Photo 3 — A signal capacitor in the phase inverter section had broken away from its connection on one side. There was enough lead remaining to attach an extension.

So, I repaired the signal cap and upgraded the screen grid resistors. Then it was on to the filter caps, and I’d like to impart one very important piece of information here that has come from decades of experience. A fact I’ve learned that may be one of the most important to consider not only in building amps but also in repairing them is that “ground” is not just ground.

Photo 4 — When installing new caps, be sure to use the same negative connection used with the original caps, even if replacing them with a different style cap.

What do I mean by this? Connecting a component that needs a ground connection to just any location on the chassis or to any electrical connection to ground does not mean the unit will function optimally. In many instances, this will cause a low-level hum that should not exist. Proper ground location is crucial for the best performance, and in most amplifiers, that has been optimized during the design and development process. For this reason, whenever I replace filter capacitors, I make sure to use the same negative connection used with the original caps, even if I’m replacing them with a different style cap, as I did for this install. I chose to use the original wires from the multi-caps and attach them to the replacement discrete caps, which I mounted in the same locations (Photo 4).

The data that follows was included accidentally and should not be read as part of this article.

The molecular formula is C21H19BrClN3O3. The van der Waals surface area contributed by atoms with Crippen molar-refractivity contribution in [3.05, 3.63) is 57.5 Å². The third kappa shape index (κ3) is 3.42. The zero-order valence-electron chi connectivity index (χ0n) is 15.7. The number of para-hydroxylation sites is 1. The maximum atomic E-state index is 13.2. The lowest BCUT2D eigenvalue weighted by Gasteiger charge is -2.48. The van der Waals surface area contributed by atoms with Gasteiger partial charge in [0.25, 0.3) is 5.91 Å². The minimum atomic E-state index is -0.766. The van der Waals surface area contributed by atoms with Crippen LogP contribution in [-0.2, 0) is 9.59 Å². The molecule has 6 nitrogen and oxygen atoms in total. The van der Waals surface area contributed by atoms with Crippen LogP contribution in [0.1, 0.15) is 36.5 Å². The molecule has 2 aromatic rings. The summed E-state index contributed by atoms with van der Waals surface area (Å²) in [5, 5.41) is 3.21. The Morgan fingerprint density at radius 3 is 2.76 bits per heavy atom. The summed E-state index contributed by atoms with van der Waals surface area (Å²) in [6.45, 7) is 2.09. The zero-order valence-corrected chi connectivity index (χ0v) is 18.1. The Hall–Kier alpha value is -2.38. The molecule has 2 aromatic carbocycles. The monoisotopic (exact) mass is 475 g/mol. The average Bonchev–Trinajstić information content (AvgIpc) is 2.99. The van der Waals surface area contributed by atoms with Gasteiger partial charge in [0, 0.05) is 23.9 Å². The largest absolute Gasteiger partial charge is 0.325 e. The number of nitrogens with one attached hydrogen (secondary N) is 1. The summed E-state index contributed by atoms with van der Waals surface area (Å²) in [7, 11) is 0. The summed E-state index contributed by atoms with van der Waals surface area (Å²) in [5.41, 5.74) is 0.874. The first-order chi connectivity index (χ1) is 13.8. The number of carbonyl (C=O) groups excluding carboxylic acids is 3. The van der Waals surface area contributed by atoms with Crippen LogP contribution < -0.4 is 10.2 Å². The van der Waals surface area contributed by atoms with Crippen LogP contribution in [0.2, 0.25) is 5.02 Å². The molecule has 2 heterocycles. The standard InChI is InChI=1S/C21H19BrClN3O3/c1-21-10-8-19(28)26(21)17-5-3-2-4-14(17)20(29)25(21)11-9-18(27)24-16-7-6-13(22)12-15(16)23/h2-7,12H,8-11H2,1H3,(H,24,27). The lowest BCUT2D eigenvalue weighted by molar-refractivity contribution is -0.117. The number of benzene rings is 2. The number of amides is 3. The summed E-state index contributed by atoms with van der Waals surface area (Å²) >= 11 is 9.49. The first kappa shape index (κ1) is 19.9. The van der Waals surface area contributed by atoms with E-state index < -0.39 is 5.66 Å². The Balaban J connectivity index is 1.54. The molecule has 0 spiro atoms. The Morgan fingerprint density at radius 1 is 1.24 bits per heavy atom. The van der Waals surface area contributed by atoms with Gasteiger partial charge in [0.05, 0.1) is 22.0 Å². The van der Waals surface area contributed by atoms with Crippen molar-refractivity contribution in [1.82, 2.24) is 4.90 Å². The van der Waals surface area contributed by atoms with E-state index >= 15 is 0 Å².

Photo 5 — The amp’s original two-prong power cord had a hole for a ground wire that was manually attached to a wall outlet’s center screw for grounding.

Photo 5). Those of us old enough to remember, know that a green wire with a “U” connector on the end used to come from this hole. It would be attached, using a screwdriver, to the screw in the middle of the outlet cover. This was the ground connection! Gibson began using this while Fender amps in this era still had two-conductor line cords. Just a bit ahead of the curve on this one, Gibson. Nice. Safety first!

There you have it. A little piece of someone’s childhood music store experience is back up and running, hopefully to produce more memories. Until next time…